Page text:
Before separating, they say, the Scriptures were read, and some of the missionaries spoke on the importance of uniting in desire for a more general outpouring of the Spirit: J.Y. also spoke much to the same effect. It was, we trust, a profitable season; but the reflection arose on this occasion, as it has done on some others when among serious persons not of our profession, that if they would but suffer the degree of divine influence mercifully afforded thoroughly to baptize the heart with the true baptism, much creaturely activity would be done away, and the light of the gospel would shine in them and through them in much greater purity.
We paid and received visits, they continue, from some of the Interieurs whom we had known before, and had to lament something of a visionary spirit in the midst of right feeling. We recommended simplicity, and close attention to the Scriptures and to the Shepherd’s voice.
One day John Yeardley went into the mountains to see an establishment called the Pilgrim Mission Institution, where he was interested in meeting three young men from Syria, who had come there to escape the scenes of war in their own country, and with the desire to be rendered capable of instructing their countrymen.
They left Basle on the 22nd, and entered Germany. They were, for a time, a good deal embarrassed with the change of language from French to German, having had little or no occasion to use the latter tongue during their journey. They stopped at Carlsruhe, where they called, with an introduction, on the Princess of Wuertemberg.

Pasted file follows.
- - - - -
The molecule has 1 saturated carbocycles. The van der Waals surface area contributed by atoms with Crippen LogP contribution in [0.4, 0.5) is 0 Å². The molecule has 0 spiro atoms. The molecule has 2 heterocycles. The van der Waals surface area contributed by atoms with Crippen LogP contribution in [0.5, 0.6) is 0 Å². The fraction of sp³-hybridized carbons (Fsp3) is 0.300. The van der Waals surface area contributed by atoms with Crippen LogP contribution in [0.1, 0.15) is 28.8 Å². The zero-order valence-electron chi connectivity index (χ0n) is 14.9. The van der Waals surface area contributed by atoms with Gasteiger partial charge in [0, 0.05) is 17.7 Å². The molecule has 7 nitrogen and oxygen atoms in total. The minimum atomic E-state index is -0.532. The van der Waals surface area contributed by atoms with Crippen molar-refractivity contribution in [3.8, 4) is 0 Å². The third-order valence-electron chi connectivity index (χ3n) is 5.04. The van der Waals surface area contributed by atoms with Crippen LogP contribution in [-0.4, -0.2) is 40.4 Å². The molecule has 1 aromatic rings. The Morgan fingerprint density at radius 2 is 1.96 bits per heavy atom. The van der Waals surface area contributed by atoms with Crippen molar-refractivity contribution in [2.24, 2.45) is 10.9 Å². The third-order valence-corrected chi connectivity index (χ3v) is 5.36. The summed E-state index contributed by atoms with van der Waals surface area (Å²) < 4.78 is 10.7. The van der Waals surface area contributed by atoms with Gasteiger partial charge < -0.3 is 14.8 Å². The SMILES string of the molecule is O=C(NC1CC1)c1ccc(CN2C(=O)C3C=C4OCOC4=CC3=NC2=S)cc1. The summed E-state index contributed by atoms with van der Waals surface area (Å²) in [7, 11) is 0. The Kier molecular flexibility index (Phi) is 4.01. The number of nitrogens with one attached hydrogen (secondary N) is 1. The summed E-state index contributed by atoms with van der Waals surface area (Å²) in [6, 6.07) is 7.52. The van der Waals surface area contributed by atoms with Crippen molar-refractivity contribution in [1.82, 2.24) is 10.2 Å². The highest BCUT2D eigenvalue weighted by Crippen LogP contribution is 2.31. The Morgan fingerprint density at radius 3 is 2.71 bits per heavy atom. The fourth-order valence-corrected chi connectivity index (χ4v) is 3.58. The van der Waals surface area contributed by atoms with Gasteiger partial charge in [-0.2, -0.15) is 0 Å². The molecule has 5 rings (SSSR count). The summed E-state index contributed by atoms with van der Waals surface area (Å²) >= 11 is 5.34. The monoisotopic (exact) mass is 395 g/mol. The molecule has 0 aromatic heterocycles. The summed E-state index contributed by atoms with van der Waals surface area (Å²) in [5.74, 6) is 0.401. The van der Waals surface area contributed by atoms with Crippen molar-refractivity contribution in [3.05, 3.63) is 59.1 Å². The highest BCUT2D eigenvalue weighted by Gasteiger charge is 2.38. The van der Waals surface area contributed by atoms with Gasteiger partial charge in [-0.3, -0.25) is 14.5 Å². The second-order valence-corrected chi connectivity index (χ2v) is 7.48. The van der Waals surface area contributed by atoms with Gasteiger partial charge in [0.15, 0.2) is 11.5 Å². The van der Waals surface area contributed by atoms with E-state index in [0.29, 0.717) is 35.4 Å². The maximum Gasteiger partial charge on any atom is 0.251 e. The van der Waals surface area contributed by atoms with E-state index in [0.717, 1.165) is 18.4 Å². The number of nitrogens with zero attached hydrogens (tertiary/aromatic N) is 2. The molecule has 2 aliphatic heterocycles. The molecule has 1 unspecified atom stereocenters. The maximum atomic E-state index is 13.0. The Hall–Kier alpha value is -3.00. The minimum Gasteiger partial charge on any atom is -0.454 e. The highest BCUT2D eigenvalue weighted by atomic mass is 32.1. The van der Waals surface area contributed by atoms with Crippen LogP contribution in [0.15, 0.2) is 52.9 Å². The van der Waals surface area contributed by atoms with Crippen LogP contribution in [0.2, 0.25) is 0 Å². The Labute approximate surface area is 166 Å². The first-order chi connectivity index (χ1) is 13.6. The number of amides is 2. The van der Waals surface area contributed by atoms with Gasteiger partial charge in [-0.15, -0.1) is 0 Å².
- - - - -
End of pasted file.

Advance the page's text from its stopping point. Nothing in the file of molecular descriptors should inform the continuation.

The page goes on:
She received us, they say, very kindly, and we had a satisfactory interview with her, and also with an interesting female who has the charge of her children. After much conversation with the princess in French, she introduced us to her three lovely children, and asked J.Y. to give them a word of exhortation. We remained silent awhile, and, under a precious feeling, offered prayer for the divine blessing on this family and all its branches; after which the word of sympathy and exhortation flowed freely. At parting, the princess took a cordial leave of us, and said she received our visit as a blessing from the Lord.
The next day they pursued their way towards Pyrmont. Being weary with travelling, and their horses also needing rest, they tarried two days at Frankfort. Here they saw their old friend Von Meyer; and spent much of their time in the company of Dr. Pinkerton. “I was instructed,” says J.Y., “with seeing the charity and Christian meekness in which he daily lives.”
On the 3rd of the Sixth Month they reached Pyrmont, where they remained a few weeks. They attended on the 2nd of the Seventh Month the Two-months’ Meeting, at Minden. Many peasants were present in the meeting for worship, and on John and Martha Yeardley’s return to Pyrmont, some of them came to the meeting there on First-day, and begged the Friends to go to Vlotho to meet a company of their brethren. They gave the peasants liberty to call a meeting at that place for Third-day, the 18th.